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  Patrick Macnee
  Antonio Margheriti
  Chris Marker
  Hugh Marlowe
  William Marshall
  Arlene Martel
  Ross Martin
  Richard Matheson
  Sir Paul McCartney
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  Leo McKern
  Lee Meriwether
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  Agnes Moorhead
  Billy Mumy
  Eddie Murphy
(Martin Rosenblatt 1920– ). American actor.

Acted in: "I Dreamt I Died" (1949), "A Toast to Sergeant Farnsworth," "The Gloves of Gino" (1950), "The Man with the Astrakhan Hat" (1951), episodes of Lights Out; "Duckweather and the Professor" (1953), episode of Johnny Jupiter; Conquest of Space (Byron HASKIN 1955); The Colossus of New York (Eugene LOURIE 1958); "Echo" (1959), episode of One Step Beyond; "The Four of Us Are Dying" (1960), "Death Ship" (1963), episodes of The Twilight Zone; The Wild, Wild West (tv series) (1965-1969); The Great Race (Blake Edwards 1965); "White Elephants Don't Grow on Trees" (1970), episode of The Immortal; "Camera Obscura" (1971), "The Other Way Out" (1972), episodes of Night Gallery;  "The Fine Art of Diplomacy" (1975), episode of The Invisible Man; "Minotaur" (1976), episode of The Gemini Man;  "Abraham's Sacrifice" (1978), episode of Greatest Heroes of the Bible;  "IRAC Is Missing" (1978), episode of The New Adventures of Wonder Woman; "All the Emperor's Quasi-Norms" (1978), two-part episode of Quark; The Wild, Wild West Revisited (tv movie) (Burt Kennedy 1979); More Wild, Wild West (tv movie) (Kennedy 1980); "The Look Alikes / Winemaker" (1979), "The Devil and Mandy Breem / The Millionaire" (1980),  episodes of Fantasy Island; "Mork and the Bum Rap" (1981), episode of Mork and Mindy.

Provided voice for animated films: The Man from Button Willow (David Detiege 1965); Sealab 2020 (tv series) (1972); "The Last of the Curlews" (1972), episode of ABC Afterschool Specials; "Model Alice" (1974), episode of Wait Till Your Father Gets Home; The Skatebirds (tv series) (1977-1978); The Godzilla Power Hour (tv series) (1978); The Robonic Stooges (tv series) (1978); The All-New Popeye Hour (tv series) (1978-1983); Jana of the Jungle (tv series) (1978-1979);  Gulliver's Travels (tv movie) (1979).

A man with a life-threatening heart condition, one might imagine, would be a subdued, somber sort of fellow; how strange it is, then, that Ross Martin has imprinted upon the zeitgeist an image of boundless energy and unfailing cheerfulness. But there was a frailty of another sort about his screen persona—an aura of perpetual immaturity, of a reluctance to assume responsibility, that forever drove this skilled performer into supporting roles.

A master of several languages, with experience as a musician, singer, and comedian, Martin seemed ready for anything when he launched his career as a film actor in the 1950s. But appearances on television, and a small role in Byron HASKIN's Conquest of Space, made little demands on his talents. He was rather more central to the success of Eugene LOURIE's singular The Colossus of New York; although onscreen for only a short time before his character's untimely death, his ability to seem kind and likable is crucial so that audiences can sympathize with the homicidal robot that is later home, audiences are told, to his transplanted brain. Around the same time, as an early sign of his destiny, he landed a recurring role as the sidekick to an altruistic gambler in the series Mr. Lucky (1959-1960), and he seemed especially poignant as one of the spaceship crewmen confronting the reality of their own deaths in "Death Ship," an episode of The Twilight Zone.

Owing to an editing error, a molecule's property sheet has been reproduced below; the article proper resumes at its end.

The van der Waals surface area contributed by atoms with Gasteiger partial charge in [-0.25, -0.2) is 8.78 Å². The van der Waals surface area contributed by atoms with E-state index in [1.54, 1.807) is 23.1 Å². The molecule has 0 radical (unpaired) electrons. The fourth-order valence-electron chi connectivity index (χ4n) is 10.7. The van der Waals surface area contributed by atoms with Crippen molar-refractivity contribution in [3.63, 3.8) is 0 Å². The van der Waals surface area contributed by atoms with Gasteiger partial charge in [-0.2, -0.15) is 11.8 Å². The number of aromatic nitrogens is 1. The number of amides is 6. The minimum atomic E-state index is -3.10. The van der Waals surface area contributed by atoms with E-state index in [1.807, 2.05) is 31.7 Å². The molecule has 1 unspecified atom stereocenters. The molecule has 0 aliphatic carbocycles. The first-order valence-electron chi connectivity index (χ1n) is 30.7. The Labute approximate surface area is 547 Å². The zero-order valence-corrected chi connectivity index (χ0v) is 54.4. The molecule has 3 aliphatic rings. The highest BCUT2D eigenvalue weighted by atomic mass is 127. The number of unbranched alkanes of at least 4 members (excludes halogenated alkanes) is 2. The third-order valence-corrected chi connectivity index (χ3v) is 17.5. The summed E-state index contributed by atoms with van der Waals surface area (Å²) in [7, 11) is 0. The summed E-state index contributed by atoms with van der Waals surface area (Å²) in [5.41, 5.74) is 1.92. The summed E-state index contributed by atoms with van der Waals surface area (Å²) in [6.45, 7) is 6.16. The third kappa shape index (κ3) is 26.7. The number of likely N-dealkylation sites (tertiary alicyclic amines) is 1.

What really made him famous, of course, was his performance as master of disguise and resourceful assistant to Robert Conrad's James West in the series The Wild, Wild West, now heralded as an anticipation of "steampunk" for its combination of nineteenth-century heroics and anachronistic high-tech, and a rare instance of a successful combination of the western and science fiction genres. And while ostensible star Conrad was doing what dozens of actors might have done, it was Martin's unique versatility and bonhomie that made this odd series work. Proof of that came in 1968, when Martin had a severe heart attack, the series floundered with second-rate replacements, the ratings suffered, and the series was cancelled. Network executives surely realized that the ratings would bounce back upon Martin's return, but it was obviously unwise to carry on with a series when its success depended upon the uncertain health of a lead performer. (Much later, Kevin Kline's lame re-enactment of his part in the movie version of Wild, Wild West [1998] would again demonstrate just how irreplaceable Martin was.)

After the end of The Wild, Wild West, defying the odds, Martin remained active as a television guest star for twelve years, with highlights including a nice turn as a vengeful victim in a horrific episode of Night Gallery, "Camera Obscura," and an enjoyable Charlie Chan that might have led to a series if Asian-American groups had not objected to the casting of a non-Asian in the role. He seemed especially attractive to producers of short-lived, forgotten science fiction series, who might have dreamed that his on-screen enthusiasm and charisma might somehow breathe life into doomed projects like The Immortal, The Invisible Man, The Gemini Man, and Quark. Two well-received television movie revivals of The Wild, Wild West, with Martin still effectively heroic as he neared the age of sixty, reportedly were going to lead to a second series when Martin's death brought an end to the plans, for it is hard to think of another television series that so decisively demonstrated that science-fictional heroics often require enthusiastic, and reassuringly down-to-earth, support.

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